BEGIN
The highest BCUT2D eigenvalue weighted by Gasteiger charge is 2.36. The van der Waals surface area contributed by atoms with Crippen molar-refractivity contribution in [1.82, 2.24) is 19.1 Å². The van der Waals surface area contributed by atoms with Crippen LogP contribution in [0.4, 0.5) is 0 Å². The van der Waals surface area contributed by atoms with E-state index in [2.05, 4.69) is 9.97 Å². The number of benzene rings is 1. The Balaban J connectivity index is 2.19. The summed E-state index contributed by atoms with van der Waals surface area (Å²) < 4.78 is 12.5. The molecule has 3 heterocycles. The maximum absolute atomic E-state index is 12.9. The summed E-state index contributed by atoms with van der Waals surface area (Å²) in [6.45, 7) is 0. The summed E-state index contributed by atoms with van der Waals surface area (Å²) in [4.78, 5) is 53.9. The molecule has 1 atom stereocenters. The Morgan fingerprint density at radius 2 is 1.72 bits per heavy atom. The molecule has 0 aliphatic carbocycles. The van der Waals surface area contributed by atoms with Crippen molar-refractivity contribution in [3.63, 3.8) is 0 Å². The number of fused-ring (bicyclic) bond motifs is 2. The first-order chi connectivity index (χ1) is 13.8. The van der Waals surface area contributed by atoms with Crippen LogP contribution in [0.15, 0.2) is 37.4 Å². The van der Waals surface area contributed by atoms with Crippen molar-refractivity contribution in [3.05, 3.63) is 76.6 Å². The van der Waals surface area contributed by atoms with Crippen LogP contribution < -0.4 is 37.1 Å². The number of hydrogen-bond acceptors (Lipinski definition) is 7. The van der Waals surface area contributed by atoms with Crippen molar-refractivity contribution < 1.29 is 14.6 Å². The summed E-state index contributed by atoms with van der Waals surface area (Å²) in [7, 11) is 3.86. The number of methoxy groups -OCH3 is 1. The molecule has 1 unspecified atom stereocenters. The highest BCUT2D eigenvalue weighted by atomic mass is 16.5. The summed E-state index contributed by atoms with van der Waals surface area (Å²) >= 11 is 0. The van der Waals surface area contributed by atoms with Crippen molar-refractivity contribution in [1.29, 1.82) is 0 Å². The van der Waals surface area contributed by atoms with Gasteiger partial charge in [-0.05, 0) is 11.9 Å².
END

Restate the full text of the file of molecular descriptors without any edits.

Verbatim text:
The highest BCUT2D eigenvalue weighted by Gasteiger charge is 2.36. The van der Waals surface area contributed by atoms with Crippen molar-refractivity contribution in [1.82, 2.24) is 19.1 Å². The van der Waals surface area contributed by atoms with Crippen LogP contribution in [0.4, 0.5) is 0 Å². The van der Waals surface area contributed by atoms with E-state index in [2.05, 4.69) is 9.97 Å². The number of benzene rings is 1. The Balaban J connectivity index is 2.19. The summed E-state index contributed by atoms with van der Waals surface area (Å²) < 4.78 is 12.5. The molecule has 3 heterocycles. The maximum absolute atomic E-state index is 12.9. The summed E-state index contributed by atoms with van der Waals surface area (Å²) in [6.45, 7) is 0. The summed E-state index contributed by atoms with van der Waals surface area (Å²) in [4.78, 5) is 53.9. The molecule has 1 atom stereocenters. The Morgan fingerprint density at radius 2 is 1.72 bits per heavy atom. The molecule has 0 aliphatic carbocycles. The van der Waals surface area contributed by atoms with Crippen molar-refractivity contribution in [3.63, 3.8) is 0 Å². The number of fused-ring (bicyclic) bond motifs is 2. The first-order chi connectivity index (χ1) is 13.8. The van der Waals surface area contributed by atoms with Crippen LogP contribution in [0.15, 0.2) is 37.4 Å². The van der Waals surface area contributed by atoms with Crippen molar-refractivity contribution in [3.05, 3.63) is 76.6 Å². The van der Waals surface area contributed by atoms with Crippen LogP contribution < -0.4 is 37.1 Å². The number of hydrogen-bond acceptors (Lipinski definition) is 7. The van der Waals surface area contributed by atoms with Crippen molar-refractivity contribution < 1.29 is 14.6 Å². The summed E-state index contributed by atoms with van der Waals surface area (Å²) in [7, 11) is 3.86. The number of methoxy groups -OCH3 is 1. The molecule has 1 unspecified atom stereocenters. The highest BCUT2D eigenvalue weighted by atomic mass is 16.5. The summed E-state index contributed by atoms with van der Waals surface area (Å²) >= 11 is 0. The van der Waals surface area contributed by atoms with Crippen molar-refractivity contribution in [1.29, 1.82) is 0 Å². The van der Waals surface area contributed by atoms with Gasteiger partial charge in [-0.05, 0) is 11.9 Å².